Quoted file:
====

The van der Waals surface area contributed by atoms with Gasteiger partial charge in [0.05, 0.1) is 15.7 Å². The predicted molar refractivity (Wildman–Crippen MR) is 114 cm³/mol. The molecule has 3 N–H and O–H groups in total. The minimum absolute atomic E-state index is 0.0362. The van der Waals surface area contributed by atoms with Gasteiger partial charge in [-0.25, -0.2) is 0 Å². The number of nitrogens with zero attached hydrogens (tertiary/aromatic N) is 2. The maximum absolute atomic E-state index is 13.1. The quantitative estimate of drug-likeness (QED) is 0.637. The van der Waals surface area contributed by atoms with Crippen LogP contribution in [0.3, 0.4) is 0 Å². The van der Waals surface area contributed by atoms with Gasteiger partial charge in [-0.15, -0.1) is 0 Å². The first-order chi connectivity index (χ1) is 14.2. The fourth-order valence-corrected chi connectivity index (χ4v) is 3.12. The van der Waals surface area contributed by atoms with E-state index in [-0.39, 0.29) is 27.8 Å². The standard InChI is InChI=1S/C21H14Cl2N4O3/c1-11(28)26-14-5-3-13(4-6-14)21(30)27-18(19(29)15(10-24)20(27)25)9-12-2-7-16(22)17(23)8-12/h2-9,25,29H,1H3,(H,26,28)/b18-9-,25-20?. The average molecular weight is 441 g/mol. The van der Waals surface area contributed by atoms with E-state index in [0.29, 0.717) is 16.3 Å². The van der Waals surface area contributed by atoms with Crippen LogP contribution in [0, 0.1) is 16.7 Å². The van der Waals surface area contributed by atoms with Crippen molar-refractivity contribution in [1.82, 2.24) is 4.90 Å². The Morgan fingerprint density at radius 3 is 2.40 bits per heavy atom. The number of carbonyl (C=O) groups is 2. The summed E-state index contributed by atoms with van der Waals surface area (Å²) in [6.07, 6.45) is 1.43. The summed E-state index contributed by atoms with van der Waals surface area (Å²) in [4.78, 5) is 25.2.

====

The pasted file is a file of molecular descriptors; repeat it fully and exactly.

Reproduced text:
The van der Waals surface area contributed by atoms with Gasteiger partial charge in [0.05, 0.1) is 15.7 Å². The predicted molar refractivity (Wildman–Crippen MR) is 114 cm³/mol. The molecule has 3 N–H and O–H groups in total. The minimum absolute atomic E-state index is 0.0362. The van der Waals surface area contributed by atoms with Gasteiger partial charge in [-0.25, -0.2) is 0 Å². The number of nitrogens with zero attached hydrogens (tertiary/aromatic N) is 2. The maximum absolute atomic E-state index is 13.1. The quantitative estimate of drug-likeness (QED) is 0.637. The van der Waals surface area contributed by atoms with Crippen LogP contribution in [0.3, 0.4) is 0 Å². The van der Waals surface area contributed by atoms with Gasteiger partial charge in [-0.15, -0.1) is 0 Å². The first-order chi connectivity index (χ1) is 14.2. The fourth-order valence-corrected chi connectivity index (χ4v) is 3.12. The van der Waals surface area contributed by atoms with E-state index in [-0.39, 0.29) is 27.8 Å². The standard InChI is InChI=1S/C21H14Cl2N4O3/c1-11(28)26-14-5-3-13(4-6-14)21(30)27-18(19(29)15(10-24)20(27)25)9-12-2-7-16(22)17(23)8-12/h2-9,25,29H,1H3,(H,26,28)/b18-9-,25-20?. The average molecular weight is 441 g/mol. The van der Waals surface area contributed by atoms with E-state index in [0.29, 0.717) is 16.3 Å². The van der Waals surface area contributed by atoms with Crippen LogP contribution in [0, 0.1) is 16.7 Å². The van der Waals surface area contributed by atoms with Crippen molar-refractivity contribution in [1.82, 2.24) is 4.90 Å². The Morgan fingerprint density at radius 3 is 2.40 bits per heavy atom. The number of carbonyl (C=O) groups is 2. The summed E-state index contributed by atoms with van der Waals surface area (Å²) in [6.07, 6.45) is 1.43. The summed E-state index contributed by atoms with van der Waals surface area (Å²) in [4.78, 5) is 25.2.